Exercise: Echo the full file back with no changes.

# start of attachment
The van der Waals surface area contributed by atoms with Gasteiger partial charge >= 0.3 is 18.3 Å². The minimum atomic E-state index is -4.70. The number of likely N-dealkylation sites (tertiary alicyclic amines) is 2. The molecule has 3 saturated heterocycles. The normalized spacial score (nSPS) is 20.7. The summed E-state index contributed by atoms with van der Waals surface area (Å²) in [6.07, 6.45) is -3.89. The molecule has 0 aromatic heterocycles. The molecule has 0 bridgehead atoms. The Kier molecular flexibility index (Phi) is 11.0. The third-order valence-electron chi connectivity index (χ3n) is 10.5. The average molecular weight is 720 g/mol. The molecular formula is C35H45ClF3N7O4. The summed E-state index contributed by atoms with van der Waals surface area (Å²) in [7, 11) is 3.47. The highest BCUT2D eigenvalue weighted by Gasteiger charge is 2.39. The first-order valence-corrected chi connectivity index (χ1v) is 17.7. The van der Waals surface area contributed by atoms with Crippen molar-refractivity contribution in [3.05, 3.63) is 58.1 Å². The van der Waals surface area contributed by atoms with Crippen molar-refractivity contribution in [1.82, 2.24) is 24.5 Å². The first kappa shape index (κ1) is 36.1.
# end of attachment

The van der Waals surface area contributed by atoms with Gasteiger partial charge >= 0.3 is 18.3 Å². The minimum atomic E-state index is -4.70. The number of likely N-dealkylation sites (tertiary alicyclic amines) is 2. The molecule has 3 saturated heterocycles. The normalized spacial score (nSPS) is 20.7. The summed E-state index contributed by atoms with van der Waals surface area (Å²) in [6.07, 6.45) is -3.89. The molecule has 0 aromatic heterocycles. The molecule has 0 bridgehead atoms. The Kier molecular flexibility index (Phi) is 11.0. The third-order valence-electron chi connectivity index (χ3n) is 10.5. The average molecular weight is 720 g/mol. The molecular formula is C35H45ClF3N7O4. The summed E-state index contributed by atoms with van der Waals surface area (Å²) in [7, 11) is 3.47. The highest BCUT2D eigenvalue weighted by Gasteiger charge is 2.39. The first-order valence-corrected chi connectivity index (χ1v) is 17.7. The van der Waals surface area contributed by atoms with Crippen molar-refractivity contribution in [3.05, 3.63) is 58.1 Å². The van der Waals surface area contributed by atoms with Crippen molar-refractivity contribution in [1.82, 2.24) is 24.5 Å². The first kappa shape index (κ1) is 36.1.